Founded in 1998, the Academy of Medical Sciences is the independent body in the UK that represents the diverse spectrum of medical science — from basic research through clinical application to healthcare delivery. The Academy’s mission is to promote medical science and its translation into benefits for society.
Achievements rest on the support of others
Hywel Williams was brought up in the village of Cymmer Afan in South Wales, where he attended the local comprehensive schools. He trained in medicine at Charing Cross Hospital, London. After qualifying, he did further medical and dermatology training in London at the Hammersmith Hospital, Charing Cross Hospital, Kingston Hospital and King’s College Hospital. Whilst training in dermatology at Kings, he published an article in the Lancet about a dog detecting skin cancer and was the first to suggest the possibility of canine cancer detection. In 1994, he won a Wellcome Trust clinical epidemiology training fellowship and did an MSc in Clinical Epidemiology at the London School of Hygiene and Tropical Medicine. This led to a PhD in developing diagnostic criteria for atopic eczema in 1994 when he worked at St John’s Dermatology Centre, London. That year, Professor Williams was appointed as Senior Lecturer in Dermatology to the Clinical Dermatology Department at Nottingham, and became Foundation Professor of Dermato-Epidemiology in April 1998 and founded the Centre of Evidence-Based Dermatology and became an NIHR senior investigator in 2008. In 2013, he was awarded a higher doctorate (DSc) for his international research into the causes and treatment of eczema. Outside of dermatology, Hywel chairs the NIHR Health Technology Assessment Board and is deputy director of the HTA Programme.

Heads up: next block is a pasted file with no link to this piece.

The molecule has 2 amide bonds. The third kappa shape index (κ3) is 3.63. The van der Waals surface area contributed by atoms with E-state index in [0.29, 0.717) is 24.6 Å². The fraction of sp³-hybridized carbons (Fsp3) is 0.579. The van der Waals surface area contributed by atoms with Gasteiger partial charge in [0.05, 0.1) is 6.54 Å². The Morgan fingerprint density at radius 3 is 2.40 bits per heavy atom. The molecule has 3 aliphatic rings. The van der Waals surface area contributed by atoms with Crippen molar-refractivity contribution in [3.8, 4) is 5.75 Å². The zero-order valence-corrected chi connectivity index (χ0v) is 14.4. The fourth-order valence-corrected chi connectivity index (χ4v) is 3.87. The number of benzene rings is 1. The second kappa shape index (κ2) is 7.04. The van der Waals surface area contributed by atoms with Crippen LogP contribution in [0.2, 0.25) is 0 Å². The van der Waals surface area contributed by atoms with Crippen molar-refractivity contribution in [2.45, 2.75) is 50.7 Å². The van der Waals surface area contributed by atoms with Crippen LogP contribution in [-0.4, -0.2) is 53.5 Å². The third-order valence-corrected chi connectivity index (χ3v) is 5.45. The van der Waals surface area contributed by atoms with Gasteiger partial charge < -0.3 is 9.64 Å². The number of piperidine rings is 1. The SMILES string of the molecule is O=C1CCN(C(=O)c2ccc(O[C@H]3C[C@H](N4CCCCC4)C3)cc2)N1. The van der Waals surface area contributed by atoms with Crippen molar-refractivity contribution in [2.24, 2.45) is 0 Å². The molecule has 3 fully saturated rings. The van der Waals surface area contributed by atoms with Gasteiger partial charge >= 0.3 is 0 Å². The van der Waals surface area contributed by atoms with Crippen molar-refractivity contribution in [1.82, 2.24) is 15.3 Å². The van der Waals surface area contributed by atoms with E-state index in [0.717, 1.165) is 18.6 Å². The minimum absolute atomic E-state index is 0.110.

Professor Williams said: “All my achievements rest on a team of wonderful colleagues at the Centre of Evidence-Based Dermatology and Nottingham University Hospitals NHS Trust. I feel excited about contributing to the agenda of the Academy given my background in clinical research and working with patients with skin disease”
Professor Sir John Tooke PMedSci, President of the Academy of Medical Sciences, said: “The Academy of Medical Sciences represents the excellence and diversity of medical science in the UK, and this is evident in the broad range of expertise demonstrated by this year’s new Fellows. They each bring a unique perspective which we will value immensely — from the industry experience of Fellows such as Professor Jackie Hunter to the policy knowledge of Baroness Finlay. Their election is a much deserved honour for the outstanding achievements they have shown throughout their careers. I know they will contribute greatly to the Academy, and I am delighted to welcome them all to the Fellowship.”
The new Fellows, selected from351 candidates, will be formally admitted to the Academy at a ceremony on Wednesday 2 July 2014.
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